From discovery to exploration, each artistic technique and material possesses a unique cultural history. This history is forever broadened as generation upon generation of artists continue to innovate, turning their hands to new techniques, reinventing mediums and ultimately, pushing boundaries.
As we cast our eye back over the history of art, and the methods and materials that have defined countless genres, we are reminded that material does matter and take a closer look at some of the techniques that have had long-lasting effects on the landscape of contemporary art.
Known for his colourful canvases and cool nonchalant attitude towards fame, Andy Warhol arguably defined the 20thcentury with his art. Not only did the American artist embody an epoch characterised by celebrity and consumer culture, but also Warhol’s innovative use of silkscreen printing reinvented critical perception of prints. Coming to prominence directly after the reign of Abstract Expressionism, there was a great focus on painting and the value of the hand of the artist. Warhol’s detached approach, both physically and philosophically, gave way to a new attitude toward an artwork’s value. Warhol inverted the traditional narrative by images no longer needed to be hand-rendered to be considered distinguished.
As a medium, embroidery has an extremely rich and complex social history. For centuries it was regarded as a mere feminine pastime as opposed to an object of fine art. However, the 1970s saw a reclamation of embroidery and tapestry-making in aid of political dissent. Feminist artists such as Faith Ringgold and Judy Chicago re-appropriated the medium and its history for their own socio-political motives. This brought about a resurgence of the material within the contemporary art scene, as well as a wider acceptance of the medium. Grayson Perry has been praised for his use of the embroidery to challenge traditional stereotypes and for an artist who so famously embraces gender fluidity, tapestry seems like the perfect choice of medium.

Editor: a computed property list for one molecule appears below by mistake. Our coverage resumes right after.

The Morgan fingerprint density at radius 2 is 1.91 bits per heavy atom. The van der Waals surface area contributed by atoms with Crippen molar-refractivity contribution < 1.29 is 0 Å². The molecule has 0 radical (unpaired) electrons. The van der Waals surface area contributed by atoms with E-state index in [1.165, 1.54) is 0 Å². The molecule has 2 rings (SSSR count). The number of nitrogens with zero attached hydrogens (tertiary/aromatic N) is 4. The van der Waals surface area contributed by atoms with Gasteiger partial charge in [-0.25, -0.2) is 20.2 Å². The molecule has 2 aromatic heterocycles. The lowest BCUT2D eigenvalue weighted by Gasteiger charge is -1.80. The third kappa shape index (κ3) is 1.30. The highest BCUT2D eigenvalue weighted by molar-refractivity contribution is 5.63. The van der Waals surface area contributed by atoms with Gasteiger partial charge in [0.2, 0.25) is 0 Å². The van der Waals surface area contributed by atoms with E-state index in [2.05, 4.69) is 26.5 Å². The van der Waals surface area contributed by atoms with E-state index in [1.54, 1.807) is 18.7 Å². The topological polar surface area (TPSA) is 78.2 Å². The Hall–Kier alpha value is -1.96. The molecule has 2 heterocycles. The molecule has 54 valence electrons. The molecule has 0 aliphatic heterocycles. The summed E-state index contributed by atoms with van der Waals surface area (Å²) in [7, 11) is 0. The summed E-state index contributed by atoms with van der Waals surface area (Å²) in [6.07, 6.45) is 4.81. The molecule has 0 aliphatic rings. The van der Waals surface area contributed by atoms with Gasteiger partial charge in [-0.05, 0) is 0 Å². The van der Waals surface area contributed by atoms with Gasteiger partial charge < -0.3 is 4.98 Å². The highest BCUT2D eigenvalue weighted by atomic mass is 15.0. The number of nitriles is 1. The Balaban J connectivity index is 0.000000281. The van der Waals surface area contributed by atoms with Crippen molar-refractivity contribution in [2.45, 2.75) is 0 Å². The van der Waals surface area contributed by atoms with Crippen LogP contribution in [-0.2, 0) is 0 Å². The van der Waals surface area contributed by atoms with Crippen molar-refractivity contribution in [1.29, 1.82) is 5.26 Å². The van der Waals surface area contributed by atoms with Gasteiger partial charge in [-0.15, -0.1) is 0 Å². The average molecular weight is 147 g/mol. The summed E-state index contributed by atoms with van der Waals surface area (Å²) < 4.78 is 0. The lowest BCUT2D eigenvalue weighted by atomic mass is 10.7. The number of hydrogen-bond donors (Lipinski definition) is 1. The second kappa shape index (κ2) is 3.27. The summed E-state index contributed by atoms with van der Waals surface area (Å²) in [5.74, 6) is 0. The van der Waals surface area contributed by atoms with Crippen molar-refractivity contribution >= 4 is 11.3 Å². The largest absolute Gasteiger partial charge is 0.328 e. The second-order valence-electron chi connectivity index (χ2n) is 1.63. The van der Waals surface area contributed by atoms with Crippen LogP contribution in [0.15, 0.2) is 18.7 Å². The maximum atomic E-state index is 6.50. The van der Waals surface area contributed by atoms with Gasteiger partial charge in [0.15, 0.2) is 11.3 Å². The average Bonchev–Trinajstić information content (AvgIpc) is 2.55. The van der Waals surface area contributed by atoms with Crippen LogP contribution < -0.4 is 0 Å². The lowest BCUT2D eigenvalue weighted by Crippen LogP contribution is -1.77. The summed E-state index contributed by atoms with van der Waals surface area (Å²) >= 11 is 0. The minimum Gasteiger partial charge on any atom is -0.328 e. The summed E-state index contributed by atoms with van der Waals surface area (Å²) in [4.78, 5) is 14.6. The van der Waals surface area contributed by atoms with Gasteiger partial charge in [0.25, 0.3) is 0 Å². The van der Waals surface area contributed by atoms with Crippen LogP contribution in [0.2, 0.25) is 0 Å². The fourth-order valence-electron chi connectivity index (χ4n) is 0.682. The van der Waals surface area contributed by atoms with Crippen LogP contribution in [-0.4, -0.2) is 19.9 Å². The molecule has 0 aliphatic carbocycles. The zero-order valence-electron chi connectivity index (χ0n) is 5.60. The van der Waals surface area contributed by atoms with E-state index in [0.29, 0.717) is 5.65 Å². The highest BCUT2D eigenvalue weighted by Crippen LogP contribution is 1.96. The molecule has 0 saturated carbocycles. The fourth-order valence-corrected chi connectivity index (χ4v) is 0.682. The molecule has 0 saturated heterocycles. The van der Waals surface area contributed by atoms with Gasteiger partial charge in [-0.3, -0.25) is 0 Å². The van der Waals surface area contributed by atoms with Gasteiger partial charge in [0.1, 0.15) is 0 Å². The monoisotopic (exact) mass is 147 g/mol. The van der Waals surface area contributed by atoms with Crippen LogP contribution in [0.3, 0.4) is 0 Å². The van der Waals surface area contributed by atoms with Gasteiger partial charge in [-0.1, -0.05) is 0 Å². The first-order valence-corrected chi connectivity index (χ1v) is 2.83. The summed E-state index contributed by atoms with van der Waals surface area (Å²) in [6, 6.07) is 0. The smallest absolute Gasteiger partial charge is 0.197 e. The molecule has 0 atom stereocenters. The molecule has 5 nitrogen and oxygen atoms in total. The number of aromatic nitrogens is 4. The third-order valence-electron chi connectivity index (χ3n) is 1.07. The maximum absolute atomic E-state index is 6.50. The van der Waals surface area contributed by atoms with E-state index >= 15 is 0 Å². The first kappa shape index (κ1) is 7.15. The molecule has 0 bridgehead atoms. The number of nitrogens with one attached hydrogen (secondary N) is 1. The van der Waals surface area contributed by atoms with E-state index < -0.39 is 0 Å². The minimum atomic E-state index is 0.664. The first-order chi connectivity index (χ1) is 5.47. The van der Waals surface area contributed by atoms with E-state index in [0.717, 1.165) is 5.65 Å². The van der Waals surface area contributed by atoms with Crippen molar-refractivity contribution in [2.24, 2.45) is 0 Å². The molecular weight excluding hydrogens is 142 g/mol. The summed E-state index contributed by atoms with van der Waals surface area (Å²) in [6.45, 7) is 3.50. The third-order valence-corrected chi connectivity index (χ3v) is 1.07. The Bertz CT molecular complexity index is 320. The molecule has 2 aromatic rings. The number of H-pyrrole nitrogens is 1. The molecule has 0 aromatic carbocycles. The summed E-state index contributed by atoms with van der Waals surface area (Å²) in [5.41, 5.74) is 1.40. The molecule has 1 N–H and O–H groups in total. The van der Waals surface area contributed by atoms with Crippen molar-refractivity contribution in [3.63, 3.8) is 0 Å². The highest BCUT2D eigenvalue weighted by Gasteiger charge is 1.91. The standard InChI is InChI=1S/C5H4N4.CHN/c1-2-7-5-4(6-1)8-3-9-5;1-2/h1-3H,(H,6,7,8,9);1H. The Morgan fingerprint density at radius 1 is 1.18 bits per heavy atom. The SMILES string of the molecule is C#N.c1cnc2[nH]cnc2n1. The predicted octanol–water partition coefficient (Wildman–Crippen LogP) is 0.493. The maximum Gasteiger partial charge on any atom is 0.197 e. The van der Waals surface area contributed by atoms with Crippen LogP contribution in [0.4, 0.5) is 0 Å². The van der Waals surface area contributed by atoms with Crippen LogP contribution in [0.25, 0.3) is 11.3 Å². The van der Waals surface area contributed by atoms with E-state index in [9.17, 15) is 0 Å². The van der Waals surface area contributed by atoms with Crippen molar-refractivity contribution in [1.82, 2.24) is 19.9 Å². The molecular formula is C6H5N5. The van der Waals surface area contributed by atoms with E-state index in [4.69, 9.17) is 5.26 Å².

Working at a similar time to Warhol, O’Neill’s photography perfectly captured the essence of the 1960s. O’Neill was famed for his effortless portraits of celebrities and his photographs marked the invention of a distinctive snapshot aesthetic. Frank Sinatra, Miami Boardwalk is an excellent example of O’Neill’s classic style, characterised by a cropped frame and candid subject. Although perhaps not considered an extraordinary style of photography to a modern audience, O’Neill’s approach to photography was revolutionary for its time and has greatly influenced the genre as we know it today, acting as a precursor for the documentary photography of Nan Goldin and Philip-Lorca Dicorcia.